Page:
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Villanova University’s 18th Annual Literary Festival Welcomes Renowned Authors to Campus

2015 Pulitzer Prize Winner for Poetry to Visit Campus January 28

All events free and open to public

Villanova University’s 18th Annual Literary Festival Welcomes Renowned Authors to Campus

VILLANOVA, Pa. – For the 18th consecutive year, award-winning authors and poets will visit Villanova’s campus during the semester-long Villanova University Literary Festival.  The event, which is sponsored by the Department of English in the College of Liberal Arts and Sciences, will kick off January 28 with a visit from Gregory Pardlo, winner of the 2015 Pulitzer Prize for Poetry.

Throughout the spring 2015 semester, prominent authors and poets will present lectures and readings to the Villanova community. All events start at 7 pm and are free and open to the public. Each presentation will be followed by a reception and book signing.

The following is a full schedule of events:

January 28: Gregory Pardlo

Gregory Pardlo's poetry collection​ Digest (Four Way Books) won the 2015 Pulitzer Prize for Poetry. Digest​ was also shortlisted for the​ 2015 NAACP Image Award and is a current finalist for the Hurston-Wright Legacy Award. His other honors​ include fellowships from the National Endowment for the Arts and the New York Foundation for the Arts; his first collection Totem was selected by Brenda Hillman for the APR/Honickman Prize in 2007. Pardlo's poems have appeared in The Nation,PloughsharesTin HouseThe Norton Anthology of Contemporary African American PoetryBest American Poetry, and elsewhere. Pardlo will speak at the Cinema in Connelly Center.

February 11:  Daniel Torday

Daniel Torday is the author of the novel The Last Flight of Poxl West. His novella, The Sensualist, won the 2012 National Jewish Book Award for debut fiction. Torday's stories and essays have appeared in Esquire Magazinen+1, The New York TimesThe Paris Review Daily and Tin House. A former editor at Esquire, Torday serves as an editor at The Kenyon Review. He is Director of Creative Writing at Bryn Mawr College. Torday will speak at the Speaker's Corner in Falvey Library.

February 23:  Jean Valentine

A longtime resident of New York City, Jean Valentine was named the State Poet of New York in 2008. Her first book of poems, Dream Barker and Other Poems, won the Yale Series of Younger Poets Award in 1965. Subsequent collections of poems include The River at Wolf (1992), Little Boat (2007), and Door in the Mountain: New and Collected Poems, 1965–2003, which won the National Book Award in 2004. Valentine will speak at the Radnor/St. David's Room in Connelly Center.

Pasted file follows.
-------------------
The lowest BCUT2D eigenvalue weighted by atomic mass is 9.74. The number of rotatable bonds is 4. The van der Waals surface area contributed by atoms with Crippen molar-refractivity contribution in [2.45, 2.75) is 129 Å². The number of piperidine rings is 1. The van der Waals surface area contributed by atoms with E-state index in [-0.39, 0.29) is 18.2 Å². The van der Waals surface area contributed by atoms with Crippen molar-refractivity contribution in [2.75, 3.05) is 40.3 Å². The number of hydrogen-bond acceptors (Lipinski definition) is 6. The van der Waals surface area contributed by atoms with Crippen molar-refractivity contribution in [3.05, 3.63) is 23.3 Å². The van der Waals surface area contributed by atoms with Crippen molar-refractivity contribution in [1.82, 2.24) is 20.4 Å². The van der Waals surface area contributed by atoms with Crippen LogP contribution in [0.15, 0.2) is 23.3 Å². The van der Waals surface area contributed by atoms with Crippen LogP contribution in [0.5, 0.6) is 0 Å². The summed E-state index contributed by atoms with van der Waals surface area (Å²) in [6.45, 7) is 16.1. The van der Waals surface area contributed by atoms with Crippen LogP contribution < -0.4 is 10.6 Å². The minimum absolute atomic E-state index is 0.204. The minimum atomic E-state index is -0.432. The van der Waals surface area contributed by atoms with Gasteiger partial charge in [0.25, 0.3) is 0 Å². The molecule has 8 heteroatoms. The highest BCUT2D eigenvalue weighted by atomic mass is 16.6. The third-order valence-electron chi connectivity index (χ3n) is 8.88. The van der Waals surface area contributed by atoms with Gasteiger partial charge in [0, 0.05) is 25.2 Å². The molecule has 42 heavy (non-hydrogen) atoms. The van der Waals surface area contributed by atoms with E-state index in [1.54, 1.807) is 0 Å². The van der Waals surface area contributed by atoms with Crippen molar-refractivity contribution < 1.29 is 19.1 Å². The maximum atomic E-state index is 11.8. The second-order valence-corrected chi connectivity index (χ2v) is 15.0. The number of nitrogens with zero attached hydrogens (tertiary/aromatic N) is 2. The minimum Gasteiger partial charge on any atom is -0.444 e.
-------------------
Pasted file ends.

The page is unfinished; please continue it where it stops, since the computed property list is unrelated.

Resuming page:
March 17: Glenn Patterson

Born in Belfast, Ireland, Glenn Patterson holds an MA in Creative Writing from the University of East Anglia where he studied under Malcolm Bradbury and Angela Carter. He is the author of eight novels and two works of non-fiction. His plays and stories have been broadcast on Radio 3 and Radio 4 and articles and essays have appeared in The Guardian, Observer, Sunday Times, Independent, Irish Times, and Dublin Review. He has been writer-in-residence at Queen's University Belfast, Creative Writing Fellow at the University of East Anglia and writer-in-residence at University College Cork. He has also presented numerous television documentaries and an arts review series for RTE, Ireland’s national television and radio broadcaster. At Villanova, he is the 2016 Heimbold Chair in Irish Studies. Patterson will speak at the President's Lounge in Connelly Center. 

April 14: Asali Solomon

Asali Solomon is the author of the novel Disgruntled (Farrar, Straus and Giroux)She received a Rona Jaffe Foundation Writers' Award for her stories collected in Get Down, her first book; the volume was also a finalist for the Hurston/Wright Legacy Award. In 2007 she was named one of the National Book Foundation's “5 Under 35.” Solomon teaches English at Haverford College. She lives in Philadelphia. Solomon will speak at the Speaker's Corner in Falvey Library.

Villanova offers a new minor in Creative Writing available to all undergraduates. As part of the minor, which launched this past fall, students take the Literary Festival Workshop, which offers students the opportunity to meet and learn from the authors appearing in the Literary Festival. The Literary Festival is co-sponsored by Villanova University’s Irish Studies Program, Gender and Women’s Studies Program, Africana Studies Program, the Department of Romance Languages and Literatures, Falvey Memorial Library, the Honors Program, and the Villanova Writing Center.

About Villanova University’s College of Liberal Arts and Sciences:  Since its founding in 1842, Villanova University’s College of Liberal Arts and Sciences has cultivated knowledge, understanding and intellectual courage for a purposeful life in a challenged and changing world.  With 39 majors across the humanities, social sciences and natural sciences, it is the oldest and largest of Villanova’s colleges, serving more than 4,500 undergraduate and graduate students each year. The College is committed to a teacher-scholar model, offering outstanding undergraduate and graduate research opportunities and a rigorous core curriculum that prepares students to become critical thinkers, strong communicators and ethical leaders with a truly global perspective.